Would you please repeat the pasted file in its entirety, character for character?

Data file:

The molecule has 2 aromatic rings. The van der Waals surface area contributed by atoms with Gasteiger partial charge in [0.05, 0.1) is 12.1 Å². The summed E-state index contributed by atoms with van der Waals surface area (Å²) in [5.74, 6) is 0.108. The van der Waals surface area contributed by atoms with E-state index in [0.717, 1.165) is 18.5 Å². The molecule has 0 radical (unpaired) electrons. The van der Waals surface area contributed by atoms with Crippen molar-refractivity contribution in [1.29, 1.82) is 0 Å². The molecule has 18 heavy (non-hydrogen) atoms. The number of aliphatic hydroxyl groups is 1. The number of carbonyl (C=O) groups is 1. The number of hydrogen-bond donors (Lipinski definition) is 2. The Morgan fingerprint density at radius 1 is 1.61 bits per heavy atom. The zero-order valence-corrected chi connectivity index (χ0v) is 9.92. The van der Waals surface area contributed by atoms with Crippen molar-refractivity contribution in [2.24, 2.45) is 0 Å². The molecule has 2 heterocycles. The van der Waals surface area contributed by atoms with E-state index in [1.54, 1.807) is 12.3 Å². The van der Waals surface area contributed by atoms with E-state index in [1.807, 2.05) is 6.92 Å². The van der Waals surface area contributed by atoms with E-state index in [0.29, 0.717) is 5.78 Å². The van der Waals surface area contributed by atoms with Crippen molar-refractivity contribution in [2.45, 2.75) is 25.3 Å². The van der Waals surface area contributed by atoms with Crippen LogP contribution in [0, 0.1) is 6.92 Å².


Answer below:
The molecule has 2 aromatic rings. The van der Waals surface area contributed by atoms with Gasteiger partial charge in [0.05, 0.1) is 12.1 Å². The summed E-state index contributed by atoms with van der Waals surface area (Å²) in [5.74, 6) is 0.108. The van der Waals surface area contributed by atoms with E-state index in [0.717, 1.165) is 18.5 Å². The molecule has 0 radical (unpaired) electrons. The van der Waals surface area contributed by atoms with Crippen molar-refractivity contribution in [1.29, 1.82) is 0 Å². The molecule has 18 heavy (non-hydrogen) atoms. The number of aliphatic hydroxyl groups is 1. The number of carbonyl (C=O) groups is 1. The number of hydrogen-bond donors (Lipinski definition) is 2. The Morgan fingerprint density at radius 1 is 1.61 bits per heavy atom. The zero-order valence-corrected chi connectivity index (χ0v) is 9.92. The van der Waals surface area contributed by atoms with Crippen molar-refractivity contribution in [2.24, 2.45) is 0 Å². The molecule has 2 heterocycles. The van der Waals surface area contributed by atoms with E-state index in [1.54, 1.807) is 12.3 Å². The van der Waals surface area contributed by atoms with E-state index in [1.807, 2.05) is 6.92 Å². The van der Waals surface area contributed by atoms with E-state index in [0.29, 0.717) is 5.78 Å². The van der Waals surface area contributed by atoms with Crippen molar-refractivity contribution in [2.45, 2.75) is 25.3 Å². The van der Waals surface area contributed by atoms with Crippen LogP contribution in [0, 0.1) is 6.92 Å².